Sarcomas are cancers that develop from bones or soft tissues such as muscles, tendons, blood vessels, lymph vessels, fat, and nerves. There are more than 50 different types of soft tissue sarcomas. Sarcomas are categorized as soft tissue or bone sarcomas, depending on what part of the body they develop. Bone sarcomas develop in the bones and are mostly diagnosed in children. Soft tissue sarcomas are diagnosed in both children and adults and are commonly found in the chest, legs, arms, or abdomen.
Although researchers have not been able to determine a specific known cause, there are several risk factors that can increase a person’s risk of developing a sarcoma, such as:
• Genetic disorders
• History of radiation therapy
• Chemical exposure
• Long-term swelling
In certain cases, early signs of soft tissue sarcoma can be detected. These can include a lump or swelling absent of pain. Some sarcomas may not cause any symptoms until they grow and press on organs, muscles, or nerves. Their growth has been attributed to pain, fullness feeling, or breathing difficulties.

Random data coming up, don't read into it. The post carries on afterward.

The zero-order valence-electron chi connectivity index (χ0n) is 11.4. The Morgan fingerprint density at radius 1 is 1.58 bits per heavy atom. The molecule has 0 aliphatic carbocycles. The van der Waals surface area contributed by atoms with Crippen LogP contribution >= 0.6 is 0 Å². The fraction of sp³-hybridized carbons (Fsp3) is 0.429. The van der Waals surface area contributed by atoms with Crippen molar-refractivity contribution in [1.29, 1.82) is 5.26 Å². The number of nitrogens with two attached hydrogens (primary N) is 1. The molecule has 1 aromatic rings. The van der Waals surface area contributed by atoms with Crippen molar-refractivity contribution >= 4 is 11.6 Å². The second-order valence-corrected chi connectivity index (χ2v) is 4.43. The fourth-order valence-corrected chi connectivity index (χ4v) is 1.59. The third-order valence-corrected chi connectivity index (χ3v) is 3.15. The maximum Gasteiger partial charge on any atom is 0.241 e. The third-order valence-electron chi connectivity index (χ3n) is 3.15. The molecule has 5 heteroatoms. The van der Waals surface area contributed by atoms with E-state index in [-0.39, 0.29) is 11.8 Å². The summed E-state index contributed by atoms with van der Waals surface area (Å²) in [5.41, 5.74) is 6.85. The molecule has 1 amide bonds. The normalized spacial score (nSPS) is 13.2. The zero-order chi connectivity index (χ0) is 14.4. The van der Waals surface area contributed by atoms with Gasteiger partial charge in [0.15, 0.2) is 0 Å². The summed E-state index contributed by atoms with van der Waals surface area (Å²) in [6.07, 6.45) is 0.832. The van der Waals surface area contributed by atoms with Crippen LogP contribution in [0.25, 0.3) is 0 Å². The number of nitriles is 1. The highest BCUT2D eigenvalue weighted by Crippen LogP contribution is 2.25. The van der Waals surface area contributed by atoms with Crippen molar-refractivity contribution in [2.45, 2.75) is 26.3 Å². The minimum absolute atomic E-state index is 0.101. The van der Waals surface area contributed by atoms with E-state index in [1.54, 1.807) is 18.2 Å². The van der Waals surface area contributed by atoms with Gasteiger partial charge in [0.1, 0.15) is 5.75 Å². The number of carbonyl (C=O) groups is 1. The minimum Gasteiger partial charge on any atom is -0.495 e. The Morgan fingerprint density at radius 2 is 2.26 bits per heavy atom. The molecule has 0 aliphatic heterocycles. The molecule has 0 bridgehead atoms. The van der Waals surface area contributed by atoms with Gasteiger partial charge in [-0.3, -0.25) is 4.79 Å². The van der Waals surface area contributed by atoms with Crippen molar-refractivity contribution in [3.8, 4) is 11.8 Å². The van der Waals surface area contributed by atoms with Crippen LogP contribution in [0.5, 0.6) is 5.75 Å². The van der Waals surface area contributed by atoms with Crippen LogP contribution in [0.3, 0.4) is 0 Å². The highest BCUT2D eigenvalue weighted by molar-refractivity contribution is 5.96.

The most common symptoms associated with bone sarcomas are pain or swelling in the arm, leg, trunk, pelvis or back. This swelling has the potential to feel warm to the touch. A sudden limited range of motion in a joint, and effortless bone breaks are also common symptoms of bone sarcomas. Because these symptoms can also be associated with other conditions, it is critical to consult with your physician and your cancer care team. For more information click HERE.